We've seen that the faith the Bible commends toward those who believe in Jesus Christ is never a faith without reasons or evidences. However, some contend that to have faith in the message of the Bible requires blind faith, because we are not in the first century as eyewitnesses of the life and ministry of Jesus and the Apostles. "If," we say, "we could only transport ourselves back in time and see Jesus raise Lazarus from the dead, we would believe. But until then, all we have is a book, and while we believe it, we simply have to have a faith without good reasons. We have to have a blind faith."
The notion that faith is belief in something without evidence comes from many sources, most notably among current critics of Christianity is atheist Richard Dawkins. However, the notion of blind faith is attributed (wrongly, according to some) to Danish philosopher Soren Kierkegaard. Kierkegaard reacted to the Enlightenment thinking that pure reason and evidence were all man needed in order to build a house of knowledge. Many philosophers have since repudiated this idea, but the notion still runs deep in Western society: faith is irrational, illogical, without reason, and devoid of evidence, while reason and evidence, by contrast, are the tools which we use to prove things beyond a shadow of a doubt. We have certainty of the things we wish to know by using these tools, and faith is left to things "unprovable," such as belief in God, miracles, the resurrection of Jesus, and so on.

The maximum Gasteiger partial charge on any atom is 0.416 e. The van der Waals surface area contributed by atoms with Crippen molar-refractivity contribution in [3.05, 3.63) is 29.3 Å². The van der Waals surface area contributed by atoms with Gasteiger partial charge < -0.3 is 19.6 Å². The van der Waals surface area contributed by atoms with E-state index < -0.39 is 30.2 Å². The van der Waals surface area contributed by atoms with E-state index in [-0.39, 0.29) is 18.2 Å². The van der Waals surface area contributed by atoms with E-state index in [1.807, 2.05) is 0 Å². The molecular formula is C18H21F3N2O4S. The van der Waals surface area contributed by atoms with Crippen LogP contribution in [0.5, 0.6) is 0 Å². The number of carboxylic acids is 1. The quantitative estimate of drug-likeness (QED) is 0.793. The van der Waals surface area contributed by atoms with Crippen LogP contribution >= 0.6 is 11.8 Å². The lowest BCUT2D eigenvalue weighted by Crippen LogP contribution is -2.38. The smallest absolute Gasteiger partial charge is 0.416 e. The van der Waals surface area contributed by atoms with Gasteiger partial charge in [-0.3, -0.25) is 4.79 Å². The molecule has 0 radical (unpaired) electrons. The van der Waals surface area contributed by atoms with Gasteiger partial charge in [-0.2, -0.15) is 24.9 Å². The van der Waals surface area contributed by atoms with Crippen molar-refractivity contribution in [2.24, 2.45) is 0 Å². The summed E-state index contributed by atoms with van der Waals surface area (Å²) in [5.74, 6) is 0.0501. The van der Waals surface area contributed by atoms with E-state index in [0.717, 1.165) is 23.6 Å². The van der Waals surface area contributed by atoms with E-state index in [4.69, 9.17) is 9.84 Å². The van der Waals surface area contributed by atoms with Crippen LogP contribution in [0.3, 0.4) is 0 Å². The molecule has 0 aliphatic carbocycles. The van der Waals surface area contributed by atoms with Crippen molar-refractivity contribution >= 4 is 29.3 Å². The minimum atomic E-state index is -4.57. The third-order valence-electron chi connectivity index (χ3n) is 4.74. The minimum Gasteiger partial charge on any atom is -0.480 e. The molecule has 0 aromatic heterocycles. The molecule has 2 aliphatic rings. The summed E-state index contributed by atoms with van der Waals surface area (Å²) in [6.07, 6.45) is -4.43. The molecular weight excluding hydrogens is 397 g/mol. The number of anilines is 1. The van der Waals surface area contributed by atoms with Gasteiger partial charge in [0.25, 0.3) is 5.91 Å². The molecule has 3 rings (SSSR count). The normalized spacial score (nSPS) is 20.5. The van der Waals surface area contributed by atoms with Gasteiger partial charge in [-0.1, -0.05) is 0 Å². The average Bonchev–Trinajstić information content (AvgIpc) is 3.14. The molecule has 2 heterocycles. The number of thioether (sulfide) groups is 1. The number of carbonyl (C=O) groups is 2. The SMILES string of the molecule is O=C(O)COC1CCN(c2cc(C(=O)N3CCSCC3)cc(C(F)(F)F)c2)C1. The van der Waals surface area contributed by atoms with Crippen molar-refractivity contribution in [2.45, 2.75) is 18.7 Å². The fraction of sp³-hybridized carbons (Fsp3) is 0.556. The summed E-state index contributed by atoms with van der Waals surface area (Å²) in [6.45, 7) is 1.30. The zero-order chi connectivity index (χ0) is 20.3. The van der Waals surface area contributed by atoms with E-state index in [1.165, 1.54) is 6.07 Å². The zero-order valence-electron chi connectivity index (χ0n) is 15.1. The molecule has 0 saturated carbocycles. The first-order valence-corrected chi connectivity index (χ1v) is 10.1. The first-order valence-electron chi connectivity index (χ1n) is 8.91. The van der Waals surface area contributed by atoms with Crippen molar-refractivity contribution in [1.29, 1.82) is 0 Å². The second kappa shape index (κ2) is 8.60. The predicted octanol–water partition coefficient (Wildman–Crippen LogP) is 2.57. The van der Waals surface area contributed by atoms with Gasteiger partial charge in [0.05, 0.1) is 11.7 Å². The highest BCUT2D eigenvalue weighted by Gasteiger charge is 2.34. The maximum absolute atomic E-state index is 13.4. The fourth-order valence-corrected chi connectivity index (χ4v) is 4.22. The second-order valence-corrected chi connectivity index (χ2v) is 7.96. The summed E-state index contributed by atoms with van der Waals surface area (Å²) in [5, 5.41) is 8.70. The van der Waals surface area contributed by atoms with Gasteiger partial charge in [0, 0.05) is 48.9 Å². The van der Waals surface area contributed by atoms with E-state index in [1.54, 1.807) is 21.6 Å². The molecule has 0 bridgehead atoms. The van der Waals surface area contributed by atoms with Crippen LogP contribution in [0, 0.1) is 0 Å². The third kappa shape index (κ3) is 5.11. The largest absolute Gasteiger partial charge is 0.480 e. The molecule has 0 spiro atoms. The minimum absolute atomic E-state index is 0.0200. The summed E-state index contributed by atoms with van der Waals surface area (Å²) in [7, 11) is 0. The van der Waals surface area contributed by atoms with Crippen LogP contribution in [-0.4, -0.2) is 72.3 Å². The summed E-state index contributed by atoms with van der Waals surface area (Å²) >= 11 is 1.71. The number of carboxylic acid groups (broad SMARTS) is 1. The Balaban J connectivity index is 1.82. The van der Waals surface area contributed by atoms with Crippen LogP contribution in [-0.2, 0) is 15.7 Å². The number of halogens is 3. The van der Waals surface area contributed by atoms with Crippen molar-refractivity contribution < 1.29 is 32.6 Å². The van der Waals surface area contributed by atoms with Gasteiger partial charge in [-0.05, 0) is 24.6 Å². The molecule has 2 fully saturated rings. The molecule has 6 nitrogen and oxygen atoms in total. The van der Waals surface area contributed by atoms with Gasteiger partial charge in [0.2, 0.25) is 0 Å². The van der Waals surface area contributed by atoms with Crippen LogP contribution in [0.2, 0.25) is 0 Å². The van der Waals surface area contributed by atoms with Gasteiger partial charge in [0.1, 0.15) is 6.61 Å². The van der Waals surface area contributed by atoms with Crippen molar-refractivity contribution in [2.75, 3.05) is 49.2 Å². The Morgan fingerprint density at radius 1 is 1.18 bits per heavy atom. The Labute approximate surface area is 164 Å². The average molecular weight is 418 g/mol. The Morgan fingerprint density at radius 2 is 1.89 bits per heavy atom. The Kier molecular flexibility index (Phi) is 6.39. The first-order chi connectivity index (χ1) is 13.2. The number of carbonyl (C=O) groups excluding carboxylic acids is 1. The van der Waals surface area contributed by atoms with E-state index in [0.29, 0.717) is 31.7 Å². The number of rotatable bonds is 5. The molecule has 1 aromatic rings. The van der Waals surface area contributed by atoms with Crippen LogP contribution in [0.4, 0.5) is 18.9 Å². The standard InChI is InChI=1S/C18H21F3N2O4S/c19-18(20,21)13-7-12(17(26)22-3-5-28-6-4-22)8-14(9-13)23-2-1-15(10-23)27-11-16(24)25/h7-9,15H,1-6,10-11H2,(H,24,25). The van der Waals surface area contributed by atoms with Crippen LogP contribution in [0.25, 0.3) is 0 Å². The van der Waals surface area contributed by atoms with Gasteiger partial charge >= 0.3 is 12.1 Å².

For example, when we think of archeology, biology, math, architecture, engineering, or whether or not there is a package of crackers in the pantry, we think of a principle by which we can verify the facts: check the evidence. Measure, experiment, hypothesize, draw conclusions. When we think of things like the Bible, belief in God, the life and ministry of Jesus, or even the nature of love, for example, we categorize these items under the "faith" category. There's not much evidence for these, and we must believe them on blind faith.
The philosophical name for the fact-checking culture we live in is Empiricism, which is in a field of philosophy called epistemology, and has to do with observing the facts by means of the senses. But, let's ask some questions:
1) Why trust the senses? How does a person know the senses are working properly, and that the observations are rightly understood?
2) How does the knowledge of something that happened in the past require that we believe it will happen again in the future? Take pouring out a glass of water, for example. How do you know the water will come out when you tip the glass?
Well, empiricism, like other branches of epistemology, must be accepted as true from the start (a priori), in order for it to be used to draw conclusions about the way the world works. As reformed theologian John Frame says, "Those who believe in the ultimacy of sense-experience must presuppose it in arguing for their philosophy (empiricism)." This means that empiricism is believed upon by faith, and that those who believe in "evidence" use circular logic in order to support their claims. Faith is therefore foundational to all evidential claims and is the ground (or basis) of reason. Reason rests upon faith, not the other way around.
How do you know the water will pour out of the glass when you tip it? Because you assume that the future is like the past, and you take that on faith. So, Christians should avoid using language that says faith is belief without evidence, because evidence cannot be understood without using faith.